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This is a tribute to my brother-in-law Bernard Cameron, who died this week.

I had known him since I was a child, when he and my sister began dating. When the first Prime Minister Trudeau was offering grants as part of a youth employment program, Bernard and a group of friends opened a “Youth Center” in the old post office in Almonte. They created a coffee house with soundproof rooms where Almonte’s youth – at least those not on the pool room corner – could hang out. At their flower child wedding in 1972, he has long hair and a full beard and Catherine wears a wreath of flowers in her hair.

The reception was held at The Glen, the family estate that was part of his identity. He was devoted to its upkeep, spending entire summers cutting the lawns, painting the fences, and trimming the bush. At Christmas the 20 foot tree erected in the main hall was the focal point of extensive decorations. Before we all grew up and had kids, in the winter the family would clear the ice on the pond for a game of bottle hockey, (in which snow is stuffed in a Javex bottle). Hurricane lanterns lined the snowbanks. When we weren’t playing bottle hockey we were drinking beer and smoking cigarettes in the basement of the house, crowded around a pool table. Legend has it that The Glen was haunted by the ghost of a previous tenant, and Bernard loved to spook visitors by describing the slight rush of the ghost’s presence in the corridors, or the tinkle of ice in a tumbler.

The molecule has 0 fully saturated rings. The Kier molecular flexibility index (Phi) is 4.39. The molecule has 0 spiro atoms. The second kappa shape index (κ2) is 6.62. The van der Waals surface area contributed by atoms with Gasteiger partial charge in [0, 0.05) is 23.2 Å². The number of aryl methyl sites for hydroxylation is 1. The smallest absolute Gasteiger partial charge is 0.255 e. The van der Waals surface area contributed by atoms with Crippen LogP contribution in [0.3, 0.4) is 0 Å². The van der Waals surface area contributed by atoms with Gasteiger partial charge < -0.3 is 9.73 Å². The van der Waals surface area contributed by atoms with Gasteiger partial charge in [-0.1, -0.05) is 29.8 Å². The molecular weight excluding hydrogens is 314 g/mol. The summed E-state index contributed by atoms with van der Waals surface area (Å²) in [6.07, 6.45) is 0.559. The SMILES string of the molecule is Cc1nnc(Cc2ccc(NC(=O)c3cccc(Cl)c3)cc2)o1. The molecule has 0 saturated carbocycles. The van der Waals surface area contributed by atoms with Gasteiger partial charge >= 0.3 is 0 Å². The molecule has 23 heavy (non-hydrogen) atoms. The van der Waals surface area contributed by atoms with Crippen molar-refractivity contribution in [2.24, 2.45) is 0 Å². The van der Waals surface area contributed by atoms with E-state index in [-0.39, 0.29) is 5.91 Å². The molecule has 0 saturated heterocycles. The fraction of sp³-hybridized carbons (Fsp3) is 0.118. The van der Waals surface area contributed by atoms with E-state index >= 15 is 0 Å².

He and Catherine took me to flea markets when I was still a teenager,  sparking a lifelong passion for antiques and collectibles. He was the first person I heard to use the word “eros.” It was engraved on a thick silver ring he wore in the Youth Center era.

He told me about local politics when I called to chat and although I don’t know any of the personalities, I recognized the themes and his abiding interest in the heritage of the town, in building a sustainable community, in the environment. I asked if he had ambitions of becoming mayor and his answer was ambivalent. He was not motivated by ambition.

He was slain at the door of his house on a bitter February morning in an unspeakable act of violence.

We remember him with fondness.



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